A lack of capital and income prevented completion of the canal, and it remained with Garthmyl as its terminus for 20 years. With an estimated cost for the canal between Garthmyl and Newtown of £28,268,〔 shareholders feared they might lose their investment if the canal were completed, so a separate company was set up to build the remainder of the canal through to Newtown. In reality, this second company had many shareholders in common with the original company. To limit the risk to shareholders' dividends, it was required that the new section of canal be generating profit at least equal to that of the existing section before any merger of the two companies could take place. In 1815 an Act of Parliament was passed, to authorise the raising £40,000 in new shares to complete the canal. The new section of canal was known as the Western Branch of the Montgomeryshire Canal, the original section being known as the Eastern Branch.
The Western Branch was planned by Josias Jessop, to include six locks of eight feet each, with the cut being 4 feet 6 inches deep, and 15 feet wide at the bottom. John Williams was appointed as resident engineer. The Western branch was completed in 1821.
As a result of the Western Branch needing to be profitable to allow the branches to merge, a higher tonnage charge was imposed on the Western Branch.〔
In 1821 a further Act of Parliament was obtained, to alter the line of the Tanat feeder, and to make a navigable cut from the Guildfield Branch. This act also allowed the consolidation of the Eastern and Western branches with the consent of the proprietors of each, and clarified that the commencement of the Eastern branch was to be taken as the distance of thirty five yards from the sill of the upper gate of the higher of the two Carreghofa locks.〔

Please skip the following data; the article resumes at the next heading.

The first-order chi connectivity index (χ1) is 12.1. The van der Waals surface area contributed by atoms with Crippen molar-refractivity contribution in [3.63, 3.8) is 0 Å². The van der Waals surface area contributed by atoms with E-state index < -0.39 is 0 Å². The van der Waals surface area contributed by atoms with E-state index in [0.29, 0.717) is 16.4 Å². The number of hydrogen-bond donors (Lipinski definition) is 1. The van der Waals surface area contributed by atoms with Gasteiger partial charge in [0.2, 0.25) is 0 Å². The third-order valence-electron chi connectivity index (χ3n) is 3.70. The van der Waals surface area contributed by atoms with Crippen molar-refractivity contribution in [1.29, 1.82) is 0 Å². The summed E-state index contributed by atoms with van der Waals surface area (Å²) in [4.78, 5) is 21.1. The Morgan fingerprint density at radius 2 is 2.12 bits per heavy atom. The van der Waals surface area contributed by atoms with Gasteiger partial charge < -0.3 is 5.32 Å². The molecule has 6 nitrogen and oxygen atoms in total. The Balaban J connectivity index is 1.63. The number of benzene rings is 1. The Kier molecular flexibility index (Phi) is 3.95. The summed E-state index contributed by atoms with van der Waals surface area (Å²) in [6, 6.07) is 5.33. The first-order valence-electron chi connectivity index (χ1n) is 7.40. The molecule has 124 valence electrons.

This alteration to the line of the Tanat feeder resulted in the feeder now supplying the pound above the Carreghofa locks, whereas it previously fed the canal below the locks.
In 1847 the Eastern Branch was purchased by the Shropshire Union Railways and Canal Company, and became part of the Shropshire Union network. In 1850 the Western Branch was also purchased by the Shropshire Union Railways and Canal Company. Bridge numbers on the Montgomery sections of the canal continue on from the Llanymynech Branch of the Ellesmere Canal to reflect this. Today, bridge numbers on the Montgomery Canal continue on from Llangollen Canal bridge numbers at Frankton Junction, with the first bridge on the Montgomery Canal (Lockgate Bridge) being therefore bridge number 71 and not number 1; the numbering begins at distant Hurleston Junction. The Llangollen Canal has, because of this, two separate series of bridge numbering, with one ending and the other beginning at Frankton Junction.
Partly due to the late arrival of railways in the area, traffic gradually increased and the Montgomery Canal became profitable. It remained so until after the First World War, after which it began making heavy losses. The Shropshire Union Railways and Canal Company was bought out by the London, Midland and Scottish Railway in 1922 and the canal became increasingly run-down.
In 1936 a breach occurred near Frankton Junction, below Lockgate Bridge, effectively cutting off the entire Montgomeryshire Canal and Llanymynech Branch from the national canal network. Despite a statutory duty to maintain the canal, the London, Midland and Scottish Railway decided to abandon it. In 1944 an Act of Abandonment was passed by Parliament, stating that the waterway had not been used for some years.